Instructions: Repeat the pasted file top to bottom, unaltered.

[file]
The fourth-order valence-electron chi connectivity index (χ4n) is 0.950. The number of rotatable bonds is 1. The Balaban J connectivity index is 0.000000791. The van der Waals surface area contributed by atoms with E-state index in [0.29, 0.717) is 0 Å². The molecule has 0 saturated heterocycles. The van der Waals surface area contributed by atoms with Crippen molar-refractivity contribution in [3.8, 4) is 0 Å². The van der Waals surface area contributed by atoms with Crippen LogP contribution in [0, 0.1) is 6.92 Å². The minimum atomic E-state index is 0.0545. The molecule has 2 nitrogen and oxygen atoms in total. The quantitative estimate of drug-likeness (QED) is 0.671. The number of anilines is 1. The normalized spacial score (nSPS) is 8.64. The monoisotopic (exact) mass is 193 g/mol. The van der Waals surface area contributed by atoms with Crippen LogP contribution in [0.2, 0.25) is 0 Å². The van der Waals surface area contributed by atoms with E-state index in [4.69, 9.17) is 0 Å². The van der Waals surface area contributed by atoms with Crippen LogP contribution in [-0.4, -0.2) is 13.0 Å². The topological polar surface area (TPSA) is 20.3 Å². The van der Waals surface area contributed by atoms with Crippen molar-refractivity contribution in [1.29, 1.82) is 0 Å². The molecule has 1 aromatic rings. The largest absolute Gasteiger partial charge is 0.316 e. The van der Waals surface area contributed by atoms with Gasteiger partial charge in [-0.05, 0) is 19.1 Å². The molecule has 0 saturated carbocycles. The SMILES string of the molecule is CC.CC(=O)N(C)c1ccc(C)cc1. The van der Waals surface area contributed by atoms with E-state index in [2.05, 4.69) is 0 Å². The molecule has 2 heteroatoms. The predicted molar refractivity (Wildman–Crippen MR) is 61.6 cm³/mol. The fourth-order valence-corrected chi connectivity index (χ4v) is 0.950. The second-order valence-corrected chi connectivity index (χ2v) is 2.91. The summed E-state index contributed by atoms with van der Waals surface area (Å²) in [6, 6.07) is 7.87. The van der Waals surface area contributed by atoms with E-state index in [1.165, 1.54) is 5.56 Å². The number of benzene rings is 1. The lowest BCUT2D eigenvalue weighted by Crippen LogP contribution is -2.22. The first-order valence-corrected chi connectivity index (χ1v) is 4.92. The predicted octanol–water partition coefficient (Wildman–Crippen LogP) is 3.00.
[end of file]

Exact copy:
The fourth-order valence-electron chi connectivity index (χ4n) is 0.950. The number of rotatable bonds is 1. The Balaban J connectivity index is 0.000000791. The van der Waals surface area contributed by atoms with E-state index in [0.29, 0.717) is 0 Å². The molecule has 0 saturated heterocycles. The van der Waals surface area contributed by atoms with Crippen molar-refractivity contribution in [3.8, 4) is 0 Å². The van der Waals surface area contributed by atoms with Crippen LogP contribution in [0, 0.1) is 6.92 Å². The minimum atomic E-state index is 0.0545. The molecule has 2 nitrogen and oxygen atoms in total. The quantitative estimate of drug-likeness (QED) is 0.671. The number of anilines is 1. The normalized spacial score (nSPS) is 8.64. The monoisotopic (exact) mass is 193 g/mol. The van der Waals surface area contributed by atoms with Crippen LogP contribution in [0.2, 0.25) is 0 Å². The van der Waals surface area contributed by atoms with E-state index in [4.69, 9.17) is 0 Å². The van der Waals surface area contributed by atoms with Crippen LogP contribution in [-0.4, -0.2) is 13.0 Å². The topological polar surface area (TPSA) is 20.3 Å². The van der Waals surface area contributed by atoms with Crippen molar-refractivity contribution in [1.29, 1.82) is 0 Å². The molecule has 1 aromatic rings. The largest absolute Gasteiger partial charge is 0.316 e. The van der Waals surface area contributed by atoms with Gasteiger partial charge in [-0.05, 0) is 19.1 Å². The molecule has 0 saturated carbocycles. The SMILES string of the molecule is CC.CC(=O)N(C)c1ccc(C)cc1. The van der Waals surface area contributed by atoms with E-state index in [2.05, 4.69) is 0 Å². The molecule has 2 heteroatoms. The predicted molar refractivity (Wildman–Crippen MR) is 61.6 cm³/mol. The fourth-order valence-corrected chi connectivity index (χ4v) is 0.950. The second-order valence-corrected chi connectivity index (χ2v) is 2.91. The summed E-state index contributed by atoms with van der Waals surface area (Å²) in [6, 6.07) is 7.87. The van der Waals surface area contributed by atoms with E-state index in [1.165, 1.54) is 5.56 Å². The number of benzene rings is 1. The lowest BCUT2D eigenvalue weighted by Crippen LogP contribution is -2.22. The first-order valence-corrected chi connectivity index (χ1v) is 4.92. The predicted octanol–water partition coefficient (Wildman–Crippen LogP) is 3.00.